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Authors: Fox et al.

Link to paper: https://doi.org/10.1101/2020.05.04.20089995

Journal/ Pre-Print: MedRxiv

Tags: Immunology/Immunity, Therapeutics 

Research Highlights 

1. 12/15 milk samples of previously SARS-CoV-2 infected participants contained IgA reactive to the receptor binding domain (RBD) of the SARS-CoV-2 spike protein as well as the secretory type Ab reactive to RBD

2. Of these 12 milk samples additional Ig reactivity to RBD was detected (4 samples positive for IgG and IgM reactivity, 2 samples positive for only IgG reactivity, 1 sample positive for only IgM reactivity and 1 sample showed only positive IgG reactivity)

3. IgA as well as secretory Abs could be used as therapeutics

Summary 

To investigate the reactivity of different immunoglobulins to the receptor binding domain (RBD) of the SARS-CoV-2 spike protein, the authors tested 15 milk samples from previously SARS-CoV-2 infected participants. They found that 80% of the samples contained IgA as well as secretory antibodies reactive to the RBD. This could be important for passive immunisation of infants as well as of potential use as a COVID-19 therapeutic. The report highlights the preliminary data of 15 participants of a larger study which recruited over 1000 lactating participants.

Impact for SARS-CoV2/COVID19 research efforts

Understand the immune response to SARS-CoV2/COVID19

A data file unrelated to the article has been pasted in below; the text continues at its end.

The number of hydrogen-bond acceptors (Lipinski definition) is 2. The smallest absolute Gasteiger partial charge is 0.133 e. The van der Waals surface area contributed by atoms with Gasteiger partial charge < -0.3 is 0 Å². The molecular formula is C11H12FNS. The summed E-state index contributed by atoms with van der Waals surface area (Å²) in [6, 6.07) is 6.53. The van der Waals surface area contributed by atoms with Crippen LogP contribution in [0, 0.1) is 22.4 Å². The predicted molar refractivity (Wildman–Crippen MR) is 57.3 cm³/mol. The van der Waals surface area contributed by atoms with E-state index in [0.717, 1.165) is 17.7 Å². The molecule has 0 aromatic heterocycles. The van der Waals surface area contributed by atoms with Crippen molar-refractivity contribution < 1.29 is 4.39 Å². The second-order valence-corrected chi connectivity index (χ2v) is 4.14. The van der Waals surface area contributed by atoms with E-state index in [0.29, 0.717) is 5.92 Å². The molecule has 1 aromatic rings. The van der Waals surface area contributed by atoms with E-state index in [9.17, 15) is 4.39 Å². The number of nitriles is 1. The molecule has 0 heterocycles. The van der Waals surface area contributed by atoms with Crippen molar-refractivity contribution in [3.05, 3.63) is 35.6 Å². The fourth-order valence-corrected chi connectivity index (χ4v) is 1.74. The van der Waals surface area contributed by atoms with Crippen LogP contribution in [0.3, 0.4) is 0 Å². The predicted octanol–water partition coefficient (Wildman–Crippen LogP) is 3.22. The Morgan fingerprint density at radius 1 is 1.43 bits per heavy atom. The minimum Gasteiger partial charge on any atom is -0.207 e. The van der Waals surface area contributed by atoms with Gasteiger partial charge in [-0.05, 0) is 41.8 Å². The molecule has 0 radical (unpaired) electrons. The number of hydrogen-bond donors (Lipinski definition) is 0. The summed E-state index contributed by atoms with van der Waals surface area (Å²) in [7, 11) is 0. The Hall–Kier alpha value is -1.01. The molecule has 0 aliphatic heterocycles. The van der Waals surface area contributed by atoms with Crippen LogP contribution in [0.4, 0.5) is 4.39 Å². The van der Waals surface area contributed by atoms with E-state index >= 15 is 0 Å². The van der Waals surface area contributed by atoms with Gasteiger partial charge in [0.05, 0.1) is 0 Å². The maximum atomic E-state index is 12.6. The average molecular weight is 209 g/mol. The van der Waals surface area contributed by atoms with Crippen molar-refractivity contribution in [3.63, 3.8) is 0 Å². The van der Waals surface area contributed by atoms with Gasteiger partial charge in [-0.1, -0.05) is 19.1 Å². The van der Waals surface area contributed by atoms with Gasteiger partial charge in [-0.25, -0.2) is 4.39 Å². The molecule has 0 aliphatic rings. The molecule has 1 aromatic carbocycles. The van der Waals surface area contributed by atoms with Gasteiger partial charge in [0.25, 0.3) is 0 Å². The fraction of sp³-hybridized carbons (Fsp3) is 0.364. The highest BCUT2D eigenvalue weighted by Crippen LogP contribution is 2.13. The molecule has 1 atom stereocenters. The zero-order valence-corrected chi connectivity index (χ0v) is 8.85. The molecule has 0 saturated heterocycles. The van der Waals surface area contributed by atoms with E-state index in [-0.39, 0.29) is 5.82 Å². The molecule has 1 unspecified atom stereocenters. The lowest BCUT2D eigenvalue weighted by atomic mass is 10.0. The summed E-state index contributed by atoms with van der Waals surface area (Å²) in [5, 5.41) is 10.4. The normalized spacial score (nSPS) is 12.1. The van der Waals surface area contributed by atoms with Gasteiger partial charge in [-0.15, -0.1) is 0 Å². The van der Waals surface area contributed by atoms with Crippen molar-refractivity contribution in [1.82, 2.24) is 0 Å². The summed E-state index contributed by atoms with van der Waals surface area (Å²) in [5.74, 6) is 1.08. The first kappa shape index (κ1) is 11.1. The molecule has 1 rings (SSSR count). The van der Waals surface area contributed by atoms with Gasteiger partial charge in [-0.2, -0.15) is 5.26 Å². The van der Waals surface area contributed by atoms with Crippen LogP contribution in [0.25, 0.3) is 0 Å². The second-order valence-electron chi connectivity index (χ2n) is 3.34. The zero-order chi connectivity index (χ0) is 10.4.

Treat of SARS-CoV2/COVID19 positive individuals

Study Type

· Patient Case study

· In vitro study

Strengths and limitations of the paper

Novelty: Detection of IgA and secretory antibodies in milk of SARS-CoV-2 recovered participants

Standing in the field: To our knowledge one of the first studies in this research area

Appropriate statistics: Appropriate, detailed description of technical and biological replicates and statistical analysis used

Viral model used: used milk samples of previously SARS-CoV-2 infected participants

Translatability: Potential use of secretory IgA for therapeutics, as they are more stable and lower dose is needed when administered via the respiratory tract

Main limitations:

1. Study includes 15 participants, which had either a laboratory confirmed COVID-19 infection or a highly likely infection, virus titres of participants would be valuable to compare viral load to Ig production in the milk

2. Study includes 15 participants, while the authors state that these are part of a much larger cohort (around 1000 participants) at the current state the analysis is lacking power

3. Milk was obtained around 14-30 after symptoms have stopped, the variation in the time passed after symptoms have stopped might be mirrored in the antibody response

4. More details about the health status of the participants would help to interpret the antibody production in the milk (e.g. virus titre, previous disease severity or comorbidities)